Everything I Wish I Didn’t Know about ShinglesPublished: Feb 26, 2016
It started with a little ache, the kind that shows up right before the flu bug. I popped Advil for a few days and tried to get some extra sleep. I didn’t have time to be sick.
But when I woke up that Saturday morning, it was apparent my body was not going to cooperate.
I felt like a ton of bricks had been dumped on my chest. My back itched like crazy. I had a headache the size of Montana. I was weak and tired. And what was this weird burning sensation that wrapped around my right upper torso?
I lifted my pajama top gingerly and caught the first horrifying glimpse of it. A red, angry rash with little welts. I grabbed a mirror and looked at my back. More of the same. Maybe something I ate?
Every minute that passed in the waiting room at the walk-in clinic was excruciating. By the time my name was called, I felt like I was in a fire pit. All I wanted to do was claw at that strange-looking rash.
“Oh, oh,” the doctor said after one quick look. “You got shingles. No fun.”
“But I’m too young!” I whined. Turns out, I wasn’t. The risk increases after age 60, but the virus can attack younger people as well. If you had chicken pox at some point in your life, you’re susceptible to shingles. About 1 million Americans get shingles every year – 1 in 3 Americans will experience it during their lifetime.
Visions of four-time Super Bowl quarterback Terry Bradshaw started dancing in my head. You’ve probably seen his TV spots promoting the vaccine.
“When you play football for a long time like I did, you’re gonna learn to deal with a lot of pain,” he says. “But it’s nothing like the pain that shingles causes! It was like being blindsided by some linebacker.”
Why so painful? Simply put, the blisters cause nerve inflammation. If you catch it early enough, there’s an antiviral medication that prevents it from worsening. Too late for me. I had ignored those early warning signs.
Here are two tips I would highly recommend. Do not, I repeat, do not go to Google and search for images of shingles. And stay away from announcing your plight on social media.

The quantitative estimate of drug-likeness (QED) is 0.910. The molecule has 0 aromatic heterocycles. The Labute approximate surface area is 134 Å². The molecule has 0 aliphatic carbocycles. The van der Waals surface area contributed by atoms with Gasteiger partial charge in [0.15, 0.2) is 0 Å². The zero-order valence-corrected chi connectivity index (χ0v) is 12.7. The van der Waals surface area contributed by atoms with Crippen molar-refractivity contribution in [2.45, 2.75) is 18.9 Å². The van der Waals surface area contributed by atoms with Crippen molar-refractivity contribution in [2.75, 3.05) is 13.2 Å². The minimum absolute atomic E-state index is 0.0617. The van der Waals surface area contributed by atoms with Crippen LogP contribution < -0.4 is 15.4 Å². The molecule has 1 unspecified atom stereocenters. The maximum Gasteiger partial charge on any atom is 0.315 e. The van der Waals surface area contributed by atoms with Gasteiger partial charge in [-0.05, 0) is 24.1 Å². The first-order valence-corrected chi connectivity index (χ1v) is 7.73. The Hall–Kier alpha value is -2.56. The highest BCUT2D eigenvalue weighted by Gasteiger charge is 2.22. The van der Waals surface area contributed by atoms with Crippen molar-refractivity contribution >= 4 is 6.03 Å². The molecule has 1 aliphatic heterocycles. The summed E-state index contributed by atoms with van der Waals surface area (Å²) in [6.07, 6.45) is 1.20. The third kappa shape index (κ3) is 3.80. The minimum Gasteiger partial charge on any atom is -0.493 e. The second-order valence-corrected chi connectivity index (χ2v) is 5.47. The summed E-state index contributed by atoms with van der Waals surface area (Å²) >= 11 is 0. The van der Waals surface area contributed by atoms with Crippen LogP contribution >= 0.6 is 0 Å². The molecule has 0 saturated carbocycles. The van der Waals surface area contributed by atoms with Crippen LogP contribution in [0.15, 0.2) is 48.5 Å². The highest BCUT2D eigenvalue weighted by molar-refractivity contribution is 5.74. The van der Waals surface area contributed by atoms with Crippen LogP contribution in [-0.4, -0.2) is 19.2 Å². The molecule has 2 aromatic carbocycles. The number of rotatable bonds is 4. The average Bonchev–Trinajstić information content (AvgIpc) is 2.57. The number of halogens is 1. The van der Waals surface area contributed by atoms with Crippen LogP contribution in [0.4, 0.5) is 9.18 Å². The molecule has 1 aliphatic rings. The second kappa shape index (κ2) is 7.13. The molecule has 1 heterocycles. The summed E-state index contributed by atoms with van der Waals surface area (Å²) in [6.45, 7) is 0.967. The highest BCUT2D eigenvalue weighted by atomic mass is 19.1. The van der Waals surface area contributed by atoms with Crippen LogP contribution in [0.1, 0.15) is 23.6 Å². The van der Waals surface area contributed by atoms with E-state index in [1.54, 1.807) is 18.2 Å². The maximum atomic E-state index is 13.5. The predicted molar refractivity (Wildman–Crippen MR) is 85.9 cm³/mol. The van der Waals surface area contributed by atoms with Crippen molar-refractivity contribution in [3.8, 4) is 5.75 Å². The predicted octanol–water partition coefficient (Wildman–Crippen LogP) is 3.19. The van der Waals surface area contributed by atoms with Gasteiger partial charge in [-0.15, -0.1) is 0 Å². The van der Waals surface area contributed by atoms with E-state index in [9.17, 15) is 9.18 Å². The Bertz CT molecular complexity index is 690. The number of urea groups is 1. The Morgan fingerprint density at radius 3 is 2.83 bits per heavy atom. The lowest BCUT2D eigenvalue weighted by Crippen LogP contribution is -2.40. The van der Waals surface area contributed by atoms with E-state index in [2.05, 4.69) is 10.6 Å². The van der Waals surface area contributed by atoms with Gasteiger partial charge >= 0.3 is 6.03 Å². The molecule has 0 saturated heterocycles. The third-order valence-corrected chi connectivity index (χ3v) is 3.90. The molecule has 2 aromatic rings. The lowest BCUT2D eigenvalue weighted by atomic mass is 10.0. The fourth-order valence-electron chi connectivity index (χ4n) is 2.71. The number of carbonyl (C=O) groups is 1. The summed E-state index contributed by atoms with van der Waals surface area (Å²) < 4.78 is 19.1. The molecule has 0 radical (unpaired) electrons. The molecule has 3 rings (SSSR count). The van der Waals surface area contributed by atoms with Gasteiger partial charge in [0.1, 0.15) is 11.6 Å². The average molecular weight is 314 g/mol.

“Shingles. Really?” I posted on Facebook. Within minutes, my newsfeed was lit up with friends weighing in with everything from “Sending lots and lots of prayers your way” to homeopathic rituals. Mostly, though, they were aghast and sympathetic. And so grateful it was me and not them.
Dr. Vince Perron, a Tampa internist who specializes in geriatrics, says shingles come in third on the list of fears of his patients, behind Alzheimer’s and strokes. They can appear anywhere on the body, following a “dermatome” (an area of skin mainly supplied by a single spinal nerve) and vary in degree of nastiness.
“Some cases are so mild that the person doesn’t even know it’s there,” he says. The worst scenario: Shingles in the eye. If the cornea is damaged, it can lead to blindness.
Are shingles contagious? If you haven’t had chicken pox, you can get it from someone who has shingles. And can shingles make a return visit? Yes again, but it’s generally a more mild case. An unfortunate 10 to 18 percent of patients develop post-herpetic neuralgia, which translates to a lingering pain even after the rash and blisters go away.
What triggers shingles? It is most common in older adults and people who have immune system weakened by stress, injury, certain medications or other reasons. In my case, it was a sudden stressful event. That may have awakened the varicella zoster virus that had been lurking in my system since a childhood bout with chicken pox.
Managing the pain for the duration of the outbreak – mine lasted about a month and left no physical scars – depends on the patient. I tried two painkillers before finding one that helped. For several weeks, I couldn’t bear to have anything, even soft fabric, touch the rash. Not surprisingly, depression often accompanies this virus. But it does eventually come to an end.
Lesson learned: Get the shingles shot. Its effectiveness is 51 percent, Perron says, but if you’re unlucky enough to get shingles after the vaccine, it likely won’t be as painful or last as long. He suggests you talk to your physician about the best time to get it. It’s FDA approved for people 50 and over. The CDC recommends it for everyone 60 and older, and many insurance companies don’t cover it until then.
“Most people don’t pay a lot of attention to the prospect of getting shingles,” Perron says. “But if it happens to you, it’s like, ‘Holy smokes!’ That’s when you understandably develop a healthy fear of it.”
As a shingles survivor, I can attest to that. And if you don’t believe me, then take it from Terry Bradshaw.
- Michelle Bearden is a contributor to TGH Health News. Top photo by Daniel Wallace, TGH Health News, other photos courtesy of Michelle Bearden.